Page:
There is also no indication yet that any human intelligence alerted the United States to the hacking. In the private sector, too, companies that were focused on election security, like FireEye and Microsoft, are now revealing that they were breached as part of the larger supply chain attack.
SolarWinds, the company that the hackers used as a conduit for their attacks, had a history of lackluster security for its products, making it an easy target, according to current and former employees and government investigators. Its chief executive, Kevin B. Thompson, who is leaving his job after 11 years, has sidestepped the question of whether his company should have detected the intrusion. Some of the compromised SolarWinds software was engineered in Eastern Europe, and American investigators are now examining whether the incursion originated there, where Russian intelligence operatives are deeply rooted.
The intentions behind the attack remain shrouded. Biden Jr. Their goal may be to put themselves in a position to have leverage over the new administration, like holding a gun to our head to deter us from acting to counter Putin. The U. The Defense Department insists the attacks on its systems were unsuccessful, though it has offered no evidence. But the hacking also breached large numbers of corporations, many of which have yet to step forward.
SolarWinds is believed to be one of several supply chain vendors Russia used in the hacking. Microsoft, which had tallied 40 victims as of Dec. But privately, officials say they still do not have a clear picture of what might have been stolen. They said they worried about delicate but unclassified data the hackers might have taken from victims like the Federal Energy Regulatory Commission, including Black Start, the detailed technical blueprints for how the United States plans to restore power in the event of a cataclysmic blackout.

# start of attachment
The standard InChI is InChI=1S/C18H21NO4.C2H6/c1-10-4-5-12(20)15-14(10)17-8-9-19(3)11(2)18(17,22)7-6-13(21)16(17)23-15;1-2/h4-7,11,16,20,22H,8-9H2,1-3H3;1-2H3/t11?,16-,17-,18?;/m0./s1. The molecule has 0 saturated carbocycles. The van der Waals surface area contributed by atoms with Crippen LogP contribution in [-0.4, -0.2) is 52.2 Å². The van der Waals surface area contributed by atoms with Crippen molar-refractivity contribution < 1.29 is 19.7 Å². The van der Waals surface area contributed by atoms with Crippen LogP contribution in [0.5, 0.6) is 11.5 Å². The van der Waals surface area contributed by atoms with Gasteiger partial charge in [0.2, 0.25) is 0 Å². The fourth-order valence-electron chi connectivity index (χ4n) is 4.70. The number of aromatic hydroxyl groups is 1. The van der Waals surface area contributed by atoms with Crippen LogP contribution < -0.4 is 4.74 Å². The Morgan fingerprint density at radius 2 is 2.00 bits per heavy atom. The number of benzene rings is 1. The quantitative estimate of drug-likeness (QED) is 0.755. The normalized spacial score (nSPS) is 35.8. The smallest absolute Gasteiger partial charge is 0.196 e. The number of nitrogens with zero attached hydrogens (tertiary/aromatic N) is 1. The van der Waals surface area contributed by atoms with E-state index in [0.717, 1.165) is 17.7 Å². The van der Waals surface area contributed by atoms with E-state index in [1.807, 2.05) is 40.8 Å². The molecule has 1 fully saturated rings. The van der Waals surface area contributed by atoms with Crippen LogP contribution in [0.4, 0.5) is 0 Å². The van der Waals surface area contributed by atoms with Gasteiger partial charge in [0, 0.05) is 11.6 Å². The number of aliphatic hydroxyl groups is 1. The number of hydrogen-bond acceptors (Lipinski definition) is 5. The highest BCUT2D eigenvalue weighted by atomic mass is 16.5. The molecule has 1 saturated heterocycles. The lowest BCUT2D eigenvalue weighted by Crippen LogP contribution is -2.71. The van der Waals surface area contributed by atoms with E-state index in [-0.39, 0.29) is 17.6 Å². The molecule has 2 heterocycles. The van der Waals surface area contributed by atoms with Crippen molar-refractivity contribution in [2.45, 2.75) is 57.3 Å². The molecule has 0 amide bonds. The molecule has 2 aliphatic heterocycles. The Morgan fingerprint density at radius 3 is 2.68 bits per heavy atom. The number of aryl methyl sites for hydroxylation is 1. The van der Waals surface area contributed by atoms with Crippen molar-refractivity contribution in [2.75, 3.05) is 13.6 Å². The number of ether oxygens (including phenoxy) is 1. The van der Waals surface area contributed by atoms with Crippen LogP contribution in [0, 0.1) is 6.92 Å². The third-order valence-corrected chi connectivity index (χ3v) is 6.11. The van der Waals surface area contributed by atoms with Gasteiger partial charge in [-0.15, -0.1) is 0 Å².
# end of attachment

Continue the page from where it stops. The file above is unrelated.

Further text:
The plans would give Russia a hit list of systems to target to keep power from being restored in an attack like the one it pulled off in Ukraine inshutting off power for six hours in the dead of winter.
Moscow long ago implanted malware in the American electric grid, and the United States has done the same to Russia as a deterrent. One main focus of the investigation so far has been SolarWinds, the company based in Austin whose software updates the hackers compromised. But the cybersecurity arm of the Department of Homeland Security concluded the hackers worked through other channelstoo. And last week, CrowdStrike, another security company, revealed that it was also targetedunsuccessfully, by the same hackers, but through a company that resells Microsoft software.
Intelligence officials have expressed anger that Microsoft did not detect the attack earlier; the company, which said Thursday that the hackers viewed its source codehas not disclosed which of its products were affected or for how long hackers were inside its network.
Employees say that under Mr. Thompson, an accountant by training and a former chief financial officer, every part of the business was examined for cost savings and common security practices were eschewed because of their expense. But some of those measures may have put the company and its customers at greater risk for attack. The company has said only that the manipulation of its software was the work of human hackers rather than of a computer program.
It has not publicly addressed the possibility of an insider being involved in the breach. None of the SolarWinds customers contacted by The New York Times in recent weeks were aware they were reliant on software that was maintained in Eastern Europe. Many said they did not even know they were using SolarWinds software until recently.In response to what may be a large-scale penetration of U. The threat apparently came from the same cyberespionage campaign that has afflicted FireEye, foreign governments and major corporations, and the FBI was investigating.
Many experts suspect Russia is responsible. The apparent conduit for the Treasury and Commerce Department hacks — and the FireEye compromise — is a hugely popular piece of server software called SolarWinds. It is used by hundreds of thousands of organizations globally, including most Fortune companies and multiple U. The DHS directive — only the fifth since they were created in — said U.Pybind11 call python from c++
Neither the company nor U. On its website, SolarWinds says itscustomers worldwide including all five branches of the U. It says the 10 leading U. FireEye said it had confirmed infections in North America, Europe, Asia and the Middle East, including in the health care and oil and gas industry — and had been informing affected customers around the world in the past few days.